MAY BE RECORD SIZE
The ozone hole over the Antarctic is growing at a rate that suggests it could be headed for a record size this year, Australian scientists said on Friday.
A study by Australian Antarctic bases attributed the development to colder temperatures in the stratosphere where the ozone hole forms.
"The growth at the moment is similar to 2000 when the hole was a record size," Australian Antarctic Division scientist Andrew Klekociuk told Reuters on Friday.
Ozone is a protective layer in the atmosphere that shields the Earth from the sun's rays, in particular ultraviolet-B radiation that can cause skin cancer, cataracts and can harm marine life.
In 2000, NASA said the ozone hole expanded to a record 28.3 million sq km (10.9 million sq miles), three times the size of Australia or the United States, excluding Alaska.
"This is in contrast to the situation in 2002 when unusually warm conditions produced the smallest ozone hole since 1988," Klekociuk said.
The ozone hole in 2003 presently covers all of the Antarctic.
Klekociuk said scientists at Australia's Davis Antarctic base saw the first signs of cooling of the lower stratosphere, 15 to 25 km (nine to 15 miles) up, about six weeks earlier than usual.
In a visual sign the ozone hole would grow rapidly this year, scientists at Australia's Mawson base have reported the early appearance of stratospheric clouds, which create a spectacular light show by defracting sunlight around sunset.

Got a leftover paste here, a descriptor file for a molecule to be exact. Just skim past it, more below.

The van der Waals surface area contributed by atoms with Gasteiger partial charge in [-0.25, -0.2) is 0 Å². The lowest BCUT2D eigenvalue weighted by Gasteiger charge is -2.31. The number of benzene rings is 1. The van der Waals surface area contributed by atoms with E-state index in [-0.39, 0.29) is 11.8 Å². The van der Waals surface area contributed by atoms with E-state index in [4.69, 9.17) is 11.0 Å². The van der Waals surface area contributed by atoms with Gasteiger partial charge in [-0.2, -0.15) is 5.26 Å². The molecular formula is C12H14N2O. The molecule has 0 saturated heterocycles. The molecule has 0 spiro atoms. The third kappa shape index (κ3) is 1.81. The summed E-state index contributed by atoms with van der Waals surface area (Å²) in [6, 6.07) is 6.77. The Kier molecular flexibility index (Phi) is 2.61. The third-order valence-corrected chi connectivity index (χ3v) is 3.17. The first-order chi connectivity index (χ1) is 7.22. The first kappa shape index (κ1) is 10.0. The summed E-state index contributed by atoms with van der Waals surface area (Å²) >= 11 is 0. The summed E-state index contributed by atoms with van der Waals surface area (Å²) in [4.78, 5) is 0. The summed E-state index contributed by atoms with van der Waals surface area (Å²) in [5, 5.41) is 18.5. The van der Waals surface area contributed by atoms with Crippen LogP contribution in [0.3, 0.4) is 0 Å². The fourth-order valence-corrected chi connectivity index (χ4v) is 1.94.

Chemical reactions in these clouds convert normally inert man-made chlorofluorocarbons (CFCs) into ozone destroyers. CFCs have commonly been used in spray cans and air conditioners. But international accords have significantly curtailed their use.
Clouds do not usually form in the stratosphere due to its extreme dryness, but during some winters temperatures become low enough to allow their formation.
"In 2000 we didn't see the stratospheric clouds until the beginning of July. This year we saw them about the middle of May which is the earliest we have seen them," Klekociuk said.
The full extent of the 2003 ozone hole will not be known until the end of September, as August and September are the coldest months for the South Pole. Temperatures begin to warm by early October and the ozone layer will then start to recover.
Written by: Karen Jacobs, Planet Ark
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